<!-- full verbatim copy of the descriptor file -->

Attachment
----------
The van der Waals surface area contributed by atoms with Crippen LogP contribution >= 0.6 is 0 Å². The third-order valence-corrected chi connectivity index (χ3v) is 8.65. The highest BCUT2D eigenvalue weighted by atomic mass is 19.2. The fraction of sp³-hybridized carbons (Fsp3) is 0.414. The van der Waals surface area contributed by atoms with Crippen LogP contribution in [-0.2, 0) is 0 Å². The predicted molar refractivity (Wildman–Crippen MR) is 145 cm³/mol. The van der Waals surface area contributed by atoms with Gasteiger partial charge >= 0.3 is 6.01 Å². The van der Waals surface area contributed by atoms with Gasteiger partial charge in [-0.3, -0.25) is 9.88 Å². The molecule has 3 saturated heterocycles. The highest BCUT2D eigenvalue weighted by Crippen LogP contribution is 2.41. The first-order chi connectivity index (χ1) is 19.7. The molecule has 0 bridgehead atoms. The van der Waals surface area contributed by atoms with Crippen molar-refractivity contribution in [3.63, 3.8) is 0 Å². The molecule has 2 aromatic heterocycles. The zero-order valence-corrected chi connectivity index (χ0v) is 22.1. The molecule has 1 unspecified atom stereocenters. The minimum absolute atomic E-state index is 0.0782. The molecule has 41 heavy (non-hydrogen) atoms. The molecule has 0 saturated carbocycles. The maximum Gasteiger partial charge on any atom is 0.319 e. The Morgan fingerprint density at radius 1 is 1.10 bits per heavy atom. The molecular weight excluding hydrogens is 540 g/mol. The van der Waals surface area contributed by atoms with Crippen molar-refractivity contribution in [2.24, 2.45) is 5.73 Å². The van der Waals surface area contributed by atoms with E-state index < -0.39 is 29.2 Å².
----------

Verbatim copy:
The van der Waals surface area contributed by atoms with Crippen LogP contribution >= 0.6 is 0 Å². The third-order valence-corrected chi connectivity index (χ3v) is 8.65. The highest BCUT2D eigenvalue weighted by atomic mass is 19.2. The fraction of sp³-hybridized carbons (Fsp3) is 0.414. The van der Waals surface area contributed by atoms with Crippen LogP contribution in [-0.2, 0) is 0 Å². The predicted molar refractivity (Wildman–Crippen MR) is 145 cm³/mol. The van der Waals surface area contributed by atoms with Gasteiger partial charge >= 0.3 is 6.01 Å². The van der Waals surface area contributed by atoms with Gasteiger partial charge in [-0.3, -0.25) is 9.88 Å². The molecule has 3 saturated heterocycles. The highest BCUT2D eigenvalue weighted by Crippen LogP contribution is 2.41. The first-order chi connectivity index (χ1) is 19.7. The molecule has 0 bridgehead atoms. The van der Waals surface area contributed by atoms with Crippen molar-refractivity contribution in [3.63, 3.8) is 0 Å². The molecule has 2 aromatic heterocycles. The zero-order valence-corrected chi connectivity index (χ0v) is 22.1. The molecule has 1 unspecified atom stereocenters. The minimum absolute atomic E-state index is 0.0782. The molecule has 41 heavy (non-hydrogen) atoms. The molecule has 0 saturated carbocycles. The maximum Gasteiger partial charge on any atom is 0.319 e. The Morgan fingerprint density at radius 1 is 1.10 bits per heavy atom. The molecular weight excluding hydrogens is 540 g/mol. The van der Waals surface area contributed by atoms with Crippen molar-refractivity contribution in [2.24, 2.45) is 5.73 Å². The van der Waals surface area contributed by atoms with E-state index < -0.39 is 29.2 Å².